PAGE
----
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John Beer. William Blake. Windsor, Berkshire, England: Profile Books, 1982. 52 pp. £1.50.

The concept is admirable: a fifty-page booklet on Blake and his works, something more than a textbook introduction and less than a major study. John Beer’s William Blake fits the outward description but does not provide the essential information needed by the newcomer to Blake. He does chart Blake’s intellectual life well, making clear the links to Swedenborg and Thomas Taylor. His perceptive reading of “London” is enhanced by the contrast to an Isaac Watts poem for children which begins: “Whene’er I take my Walks abroad, / How many Poor I see?” Other comparisons to Watts are interesting but inappropriate for a general reader.

After a generation of warnings that Blake’s poems cannot be experienced fully without the illustrations, I have often felt that the words are now being overlooked in favor of the pictures, but Beer totally ignores Blake as an artist-engraver. No mention is made of the designs that are fused to the poems. Perhaps the author was restricted by the format of a “Writers and Their Work” series, which shows once again that Blake does not submit to categorization without a severe distortion of his work.

Attempting to describe The Four Zoas, Milton, and Jerusalem briefly is a challenge Blake himself never took up—with good reason. In a book such as this, the task should be to intrigue the reader and provide a few landmarks begin page 152 | back to top by which to explore the terra incognita of the epics. Although Urizen is characterized deftly, everyone else gets short shrift. All that is said about Los is that in Jerusalem, “Los is now the hero.” The balance of creative and destructive forces in Blake’s works needs fuller exposition.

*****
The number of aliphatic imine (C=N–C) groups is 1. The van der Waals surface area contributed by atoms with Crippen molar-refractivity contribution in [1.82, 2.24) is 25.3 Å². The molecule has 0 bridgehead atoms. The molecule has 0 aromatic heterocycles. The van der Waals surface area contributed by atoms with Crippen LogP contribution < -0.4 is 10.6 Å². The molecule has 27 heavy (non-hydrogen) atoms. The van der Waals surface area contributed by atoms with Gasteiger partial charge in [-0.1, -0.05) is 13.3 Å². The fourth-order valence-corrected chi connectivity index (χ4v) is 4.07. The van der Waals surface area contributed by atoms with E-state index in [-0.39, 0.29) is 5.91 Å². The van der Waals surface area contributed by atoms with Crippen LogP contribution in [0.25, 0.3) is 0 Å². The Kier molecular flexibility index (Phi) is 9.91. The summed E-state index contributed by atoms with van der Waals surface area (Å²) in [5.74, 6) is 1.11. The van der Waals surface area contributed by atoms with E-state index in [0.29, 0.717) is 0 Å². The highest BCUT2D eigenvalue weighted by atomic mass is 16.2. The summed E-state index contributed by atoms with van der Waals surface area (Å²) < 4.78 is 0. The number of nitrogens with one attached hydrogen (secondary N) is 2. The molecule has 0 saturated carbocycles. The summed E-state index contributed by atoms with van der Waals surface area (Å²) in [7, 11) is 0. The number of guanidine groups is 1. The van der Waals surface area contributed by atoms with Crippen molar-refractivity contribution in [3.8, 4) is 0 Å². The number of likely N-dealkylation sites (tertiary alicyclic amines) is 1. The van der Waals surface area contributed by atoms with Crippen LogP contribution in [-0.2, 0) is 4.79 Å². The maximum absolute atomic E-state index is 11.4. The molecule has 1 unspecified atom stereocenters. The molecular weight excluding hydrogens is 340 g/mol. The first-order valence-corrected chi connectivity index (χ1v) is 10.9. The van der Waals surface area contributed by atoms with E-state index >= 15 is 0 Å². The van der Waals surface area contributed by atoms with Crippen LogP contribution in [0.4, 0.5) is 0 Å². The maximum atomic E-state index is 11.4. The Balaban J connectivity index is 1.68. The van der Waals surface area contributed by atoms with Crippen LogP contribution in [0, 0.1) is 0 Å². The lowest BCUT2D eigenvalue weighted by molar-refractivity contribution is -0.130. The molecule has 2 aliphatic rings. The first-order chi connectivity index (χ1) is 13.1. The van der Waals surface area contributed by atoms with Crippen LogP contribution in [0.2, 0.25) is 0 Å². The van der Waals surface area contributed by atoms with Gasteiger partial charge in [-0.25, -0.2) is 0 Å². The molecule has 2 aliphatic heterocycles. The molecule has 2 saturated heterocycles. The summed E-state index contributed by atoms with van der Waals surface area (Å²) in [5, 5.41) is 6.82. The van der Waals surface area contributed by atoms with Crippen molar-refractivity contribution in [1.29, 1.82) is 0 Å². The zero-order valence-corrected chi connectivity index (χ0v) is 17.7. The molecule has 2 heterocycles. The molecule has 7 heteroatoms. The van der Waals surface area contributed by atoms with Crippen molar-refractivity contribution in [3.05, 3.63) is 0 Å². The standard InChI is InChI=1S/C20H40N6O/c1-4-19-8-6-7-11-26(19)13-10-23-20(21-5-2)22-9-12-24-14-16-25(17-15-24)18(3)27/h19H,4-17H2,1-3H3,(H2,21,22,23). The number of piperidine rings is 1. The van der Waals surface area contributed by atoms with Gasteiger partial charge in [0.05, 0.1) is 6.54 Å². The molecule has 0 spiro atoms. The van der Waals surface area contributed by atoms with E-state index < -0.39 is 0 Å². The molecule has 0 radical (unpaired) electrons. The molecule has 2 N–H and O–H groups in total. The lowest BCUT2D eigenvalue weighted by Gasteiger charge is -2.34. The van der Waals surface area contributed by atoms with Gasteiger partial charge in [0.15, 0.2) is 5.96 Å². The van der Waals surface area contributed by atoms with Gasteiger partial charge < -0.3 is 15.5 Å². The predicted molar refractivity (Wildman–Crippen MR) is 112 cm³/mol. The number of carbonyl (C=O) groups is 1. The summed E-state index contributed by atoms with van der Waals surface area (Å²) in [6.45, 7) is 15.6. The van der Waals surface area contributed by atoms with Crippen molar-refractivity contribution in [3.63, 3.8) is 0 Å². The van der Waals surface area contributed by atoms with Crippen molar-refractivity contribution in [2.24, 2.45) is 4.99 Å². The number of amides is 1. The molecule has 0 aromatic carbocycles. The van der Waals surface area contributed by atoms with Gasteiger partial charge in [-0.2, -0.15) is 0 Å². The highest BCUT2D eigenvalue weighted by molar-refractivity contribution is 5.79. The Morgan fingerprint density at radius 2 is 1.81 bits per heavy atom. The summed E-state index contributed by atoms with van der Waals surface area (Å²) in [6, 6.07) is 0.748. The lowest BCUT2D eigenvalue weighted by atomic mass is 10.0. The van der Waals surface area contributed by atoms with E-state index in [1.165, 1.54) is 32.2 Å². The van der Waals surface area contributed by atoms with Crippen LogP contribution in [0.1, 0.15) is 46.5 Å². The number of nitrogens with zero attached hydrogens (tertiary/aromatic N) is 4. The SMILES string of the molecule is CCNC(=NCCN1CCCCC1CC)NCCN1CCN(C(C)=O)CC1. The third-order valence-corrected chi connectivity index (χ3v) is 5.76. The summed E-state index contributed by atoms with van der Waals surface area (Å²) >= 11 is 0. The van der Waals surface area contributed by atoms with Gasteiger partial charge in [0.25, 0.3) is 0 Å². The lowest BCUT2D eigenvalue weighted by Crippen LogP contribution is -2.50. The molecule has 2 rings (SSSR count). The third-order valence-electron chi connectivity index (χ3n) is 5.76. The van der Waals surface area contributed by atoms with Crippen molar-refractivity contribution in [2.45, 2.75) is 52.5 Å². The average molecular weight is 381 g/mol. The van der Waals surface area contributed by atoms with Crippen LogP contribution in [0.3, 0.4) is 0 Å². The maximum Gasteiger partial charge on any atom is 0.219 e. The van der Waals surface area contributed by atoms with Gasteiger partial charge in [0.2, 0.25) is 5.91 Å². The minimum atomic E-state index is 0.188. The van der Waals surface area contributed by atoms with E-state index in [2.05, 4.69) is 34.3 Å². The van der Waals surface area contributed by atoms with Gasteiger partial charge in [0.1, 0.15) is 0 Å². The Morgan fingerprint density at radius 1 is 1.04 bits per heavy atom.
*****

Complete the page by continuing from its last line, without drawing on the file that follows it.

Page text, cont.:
The bibliography is problematic since Blake’s works are given without indication of the number of editions he printed or the variation in plate arrangement, a fact that should not be left out even for a neophyte. The list of critical works is fairly complete but indifferently annotated.

In 1799 the Reverend Dr. Trusler insulted Blake by suggesting that the artist needed someone to “elucidate” his ideas. Blake rejoined: “That which can be made Explicit to the Idiot is not worth my care.” As teachers of Blake we are on perilous ground unless our own instruction is calculated to “rouze the faculties [of our students] to act.” In bringing a class beyond The Marriage of Heaven and Hell (and back again) it does help to set up some guideposts and do some unabashed elucidating, but I do not believe the day should be spent in endless distinctions between shadows and spectres. Blake’s picture-poems work magic if they are experienced visually and aurally. For those who need explanation without oversimplification I still recommend Albert Roe’s chapter on “Blake’s Symbolism” in The Illustrations to the Divine Comedy (Princeton: Princeton University Press, 1953). After that, as they say on the shores of Lake Udan Adan, you are on your own.

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